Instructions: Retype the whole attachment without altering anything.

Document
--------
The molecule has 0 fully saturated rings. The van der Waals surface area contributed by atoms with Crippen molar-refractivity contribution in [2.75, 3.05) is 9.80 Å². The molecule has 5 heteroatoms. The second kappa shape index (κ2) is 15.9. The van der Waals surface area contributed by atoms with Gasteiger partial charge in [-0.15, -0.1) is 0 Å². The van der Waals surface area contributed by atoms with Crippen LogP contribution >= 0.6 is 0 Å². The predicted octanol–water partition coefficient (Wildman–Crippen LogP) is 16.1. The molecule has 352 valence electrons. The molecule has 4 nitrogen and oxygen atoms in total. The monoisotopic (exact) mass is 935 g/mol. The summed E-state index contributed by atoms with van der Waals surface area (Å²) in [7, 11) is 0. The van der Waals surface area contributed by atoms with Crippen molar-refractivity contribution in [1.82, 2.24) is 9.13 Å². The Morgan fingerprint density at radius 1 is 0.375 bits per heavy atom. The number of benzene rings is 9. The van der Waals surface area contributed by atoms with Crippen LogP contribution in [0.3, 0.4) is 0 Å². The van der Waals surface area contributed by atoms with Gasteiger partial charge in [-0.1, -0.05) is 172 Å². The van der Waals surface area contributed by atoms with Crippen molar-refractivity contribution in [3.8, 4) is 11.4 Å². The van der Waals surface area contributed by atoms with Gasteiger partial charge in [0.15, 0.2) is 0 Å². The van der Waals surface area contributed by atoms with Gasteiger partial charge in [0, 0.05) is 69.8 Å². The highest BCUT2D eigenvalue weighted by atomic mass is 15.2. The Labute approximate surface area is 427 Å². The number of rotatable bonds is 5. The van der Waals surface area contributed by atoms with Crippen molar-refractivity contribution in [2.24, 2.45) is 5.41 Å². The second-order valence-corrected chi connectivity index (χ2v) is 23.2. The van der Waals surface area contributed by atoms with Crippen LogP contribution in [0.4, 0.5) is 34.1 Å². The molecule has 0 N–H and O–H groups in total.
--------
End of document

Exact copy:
The molecule has 0 fully saturated rings. The van der Waals surface area contributed by atoms with Crippen molar-refractivity contribution in [2.75, 3.05) is 9.80 Å². The molecule has 5 heteroatoms. The second kappa shape index (κ2) is 15.9. The van der Waals surface area contributed by atoms with Gasteiger partial charge in [-0.15, -0.1) is 0 Å². The van der Waals surface area contributed by atoms with Crippen LogP contribution >= 0.6 is 0 Å². The predicted octanol–water partition coefficient (Wildman–Crippen LogP) is 16.1. The molecule has 352 valence electrons. The molecule has 4 nitrogen and oxygen atoms in total. The monoisotopic (exact) mass is 935 g/mol. The summed E-state index contributed by atoms with van der Waals surface area (Å²) in [7, 11) is 0. The van der Waals surface area contributed by atoms with Crippen molar-refractivity contribution in [1.82, 2.24) is 9.13 Å². The Morgan fingerprint density at radius 1 is 0.375 bits per heavy atom. The number of benzene rings is 9. The van der Waals surface area contributed by atoms with Crippen LogP contribution in [0.3, 0.4) is 0 Å². The van der Waals surface area contributed by atoms with Gasteiger partial charge in [-0.1, -0.05) is 172 Å². The van der Waals surface area contributed by atoms with Crippen molar-refractivity contribution in [3.8, 4) is 11.4 Å². The van der Waals surface area contributed by atoms with Gasteiger partial charge in [0.15, 0.2) is 0 Å². The van der Waals surface area contributed by atoms with Gasteiger partial charge in [0, 0.05) is 69.8 Å². The highest BCUT2D eigenvalue weighted by atomic mass is 15.2. The Labute approximate surface area is 427 Å². The number of rotatable bonds is 5. The van der Waals surface area contributed by atoms with Crippen molar-refractivity contribution in [2.24, 2.45) is 5.41 Å². The second-order valence-corrected chi connectivity index (χ2v) is 23.2. The van der Waals surface area contributed by atoms with Crippen LogP contribution in [0.4, 0.5) is 34.1 Å². The molecule has 0 N–H and O–H groups in total.